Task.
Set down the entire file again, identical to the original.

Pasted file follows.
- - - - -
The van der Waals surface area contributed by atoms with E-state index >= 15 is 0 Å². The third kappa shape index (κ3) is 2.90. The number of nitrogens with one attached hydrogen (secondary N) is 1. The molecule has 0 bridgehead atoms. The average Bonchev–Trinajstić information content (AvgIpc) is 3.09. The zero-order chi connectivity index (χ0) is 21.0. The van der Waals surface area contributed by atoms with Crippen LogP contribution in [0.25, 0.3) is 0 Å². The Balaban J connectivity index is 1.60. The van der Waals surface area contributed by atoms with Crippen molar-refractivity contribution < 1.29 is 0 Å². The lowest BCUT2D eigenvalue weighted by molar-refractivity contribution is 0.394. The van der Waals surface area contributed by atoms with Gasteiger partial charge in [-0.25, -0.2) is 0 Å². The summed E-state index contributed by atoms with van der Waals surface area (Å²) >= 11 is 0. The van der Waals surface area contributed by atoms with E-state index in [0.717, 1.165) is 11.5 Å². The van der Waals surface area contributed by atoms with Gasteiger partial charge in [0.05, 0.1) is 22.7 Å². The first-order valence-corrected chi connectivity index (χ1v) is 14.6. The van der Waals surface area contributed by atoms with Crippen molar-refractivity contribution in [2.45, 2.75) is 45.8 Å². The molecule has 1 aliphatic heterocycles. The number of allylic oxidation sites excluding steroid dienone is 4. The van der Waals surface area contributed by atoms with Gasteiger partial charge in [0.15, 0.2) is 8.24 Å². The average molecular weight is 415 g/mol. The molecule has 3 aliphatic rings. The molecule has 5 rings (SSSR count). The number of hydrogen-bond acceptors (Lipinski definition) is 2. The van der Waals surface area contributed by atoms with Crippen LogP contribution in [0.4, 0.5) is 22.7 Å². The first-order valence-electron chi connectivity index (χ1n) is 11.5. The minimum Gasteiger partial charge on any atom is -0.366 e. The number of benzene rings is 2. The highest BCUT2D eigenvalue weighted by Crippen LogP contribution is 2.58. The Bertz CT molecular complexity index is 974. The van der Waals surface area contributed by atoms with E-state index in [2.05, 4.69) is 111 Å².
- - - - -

The van der Waals surface area contributed by atoms with E-state index >= 15 is 0 Å². The third kappa shape index (κ3) is 2.90. The number of nitrogens with one attached hydrogen (secondary N) is 1. The molecule has 0 bridgehead atoms. The average Bonchev–Trinajstić information content (AvgIpc) is 3.09. The zero-order chi connectivity index (χ0) is 21.0. The van der Waals surface area contributed by atoms with Crippen LogP contribution in [0.25, 0.3) is 0 Å². The Balaban J connectivity index is 1.60. The van der Waals surface area contributed by atoms with Crippen molar-refractivity contribution < 1.29 is 0 Å². The lowest BCUT2D eigenvalue weighted by molar-refractivity contribution is 0.394. The van der Waals surface area contributed by atoms with Gasteiger partial charge in [-0.25, -0.2) is 0 Å². The summed E-state index contributed by atoms with van der Waals surface area (Å²) >= 11 is 0. The van der Waals surface area contributed by atoms with E-state index in [0.717, 1.165) is 11.5 Å². The van der Waals surface area contributed by atoms with Gasteiger partial charge in [0.05, 0.1) is 22.7 Å². The first-order valence-corrected chi connectivity index (χ1v) is 14.6. The van der Waals surface area contributed by atoms with Crippen molar-refractivity contribution in [2.45, 2.75) is 45.8 Å². The molecule has 1 aliphatic heterocycles. The number of allylic oxidation sites excluding steroid dienone is 4. The van der Waals surface area contributed by atoms with Gasteiger partial charge in [0.15, 0.2) is 8.24 Å². The average molecular weight is 415 g/mol. The molecule has 3 aliphatic rings. The molecule has 5 rings (SSSR count). The number of hydrogen-bond acceptors (Lipinski definition) is 2. The van der Waals surface area contributed by atoms with Crippen LogP contribution in [0.4, 0.5) is 22.7 Å². The first-order valence-electron chi connectivity index (χ1n) is 11.5. The minimum Gasteiger partial charge on any atom is -0.366 e. The number of benzene rings is 2. The highest BCUT2D eigenvalue weighted by Crippen LogP contribution is 2.58. The Bertz CT molecular complexity index is 974. The van der Waals surface area contributed by atoms with E-state index in [2.05, 4.69) is 111 Å².